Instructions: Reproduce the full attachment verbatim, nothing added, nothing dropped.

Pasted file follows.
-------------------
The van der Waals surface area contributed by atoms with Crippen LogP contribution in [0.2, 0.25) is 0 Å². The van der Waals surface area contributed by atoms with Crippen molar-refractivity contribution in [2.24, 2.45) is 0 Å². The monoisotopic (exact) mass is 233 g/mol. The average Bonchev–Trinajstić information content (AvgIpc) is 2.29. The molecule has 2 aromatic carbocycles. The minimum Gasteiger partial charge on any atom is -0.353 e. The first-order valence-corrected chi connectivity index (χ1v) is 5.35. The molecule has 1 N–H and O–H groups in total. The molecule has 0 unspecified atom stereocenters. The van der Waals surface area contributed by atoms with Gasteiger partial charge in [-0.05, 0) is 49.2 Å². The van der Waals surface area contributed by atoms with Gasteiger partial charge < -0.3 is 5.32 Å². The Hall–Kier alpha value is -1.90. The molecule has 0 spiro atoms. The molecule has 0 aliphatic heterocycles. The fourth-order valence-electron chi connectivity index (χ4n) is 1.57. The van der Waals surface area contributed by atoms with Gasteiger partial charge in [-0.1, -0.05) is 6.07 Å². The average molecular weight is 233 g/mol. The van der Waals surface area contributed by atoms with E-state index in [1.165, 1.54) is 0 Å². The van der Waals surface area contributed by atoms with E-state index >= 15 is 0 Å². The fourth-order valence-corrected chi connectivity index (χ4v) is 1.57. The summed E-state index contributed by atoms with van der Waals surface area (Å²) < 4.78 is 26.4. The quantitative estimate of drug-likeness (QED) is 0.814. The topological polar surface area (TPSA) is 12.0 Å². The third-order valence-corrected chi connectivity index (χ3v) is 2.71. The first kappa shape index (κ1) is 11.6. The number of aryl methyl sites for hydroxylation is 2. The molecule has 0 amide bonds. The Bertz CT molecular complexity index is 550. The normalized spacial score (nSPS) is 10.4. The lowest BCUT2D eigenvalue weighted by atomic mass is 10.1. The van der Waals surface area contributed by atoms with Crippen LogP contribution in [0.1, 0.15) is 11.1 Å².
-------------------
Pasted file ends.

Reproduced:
The van der Waals surface area contributed by atoms with Crippen LogP contribution in [0.2, 0.25) is 0 Å². The van der Waals surface area contributed by atoms with Crippen molar-refractivity contribution in [2.24, 2.45) is 0 Å². The monoisotopic (exact) mass is 233 g/mol. The average Bonchev–Trinajstić information content (AvgIpc) is 2.29. The molecule has 2 aromatic carbocycles. The minimum Gasteiger partial charge on any atom is -0.353 e. The first-order valence-corrected chi connectivity index (χ1v) is 5.35. The molecule has 1 N–H and O–H groups in total. The molecule has 0 unspecified atom stereocenters. The van der Waals surface area contributed by atoms with Gasteiger partial charge in [-0.05, 0) is 49.2 Å². The van der Waals surface area contributed by atoms with Gasteiger partial charge < -0.3 is 5.32 Å². The Hall–Kier alpha value is -1.90. The molecule has 0 spiro atoms. The molecule has 0 aliphatic heterocycles. The fourth-order valence-electron chi connectivity index (χ4n) is 1.57. The van der Waals surface area contributed by atoms with Gasteiger partial charge in [-0.1, -0.05) is 6.07 Å². The average molecular weight is 233 g/mol. The van der Waals surface area contributed by atoms with E-state index in [1.165, 1.54) is 0 Å². The van der Waals surface area contributed by atoms with E-state index >= 15 is 0 Å². The fourth-order valence-corrected chi connectivity index (χ4v) is 1.57. The summed E-state index contributed by atoms with van der Waals surface area (Å²) < 4.78 is 26.4. The quantitative estimate of drug-likeness (QED) is 0.814. The topological polar surface area (TPSA) is 12.0 Å². The third-order valence-corrected chi connectivity index (χ3v) is 2.71. The first kappa shape index (κ1) is 11.6. The number of aryl methyl sites for hydroxylation is 2. The molecule has 0 amide bonds. The Bertz CT molecular complexity index is 550. The normalized spacial score (nSPS) is 10.4. The lowest BCUT2D eigenvalue weighted by atomic mass is 10.1. The van der Waals surface area contributed by atoms with Crippen LogP contribution in [0.1, 0.15) is 11.1 Å².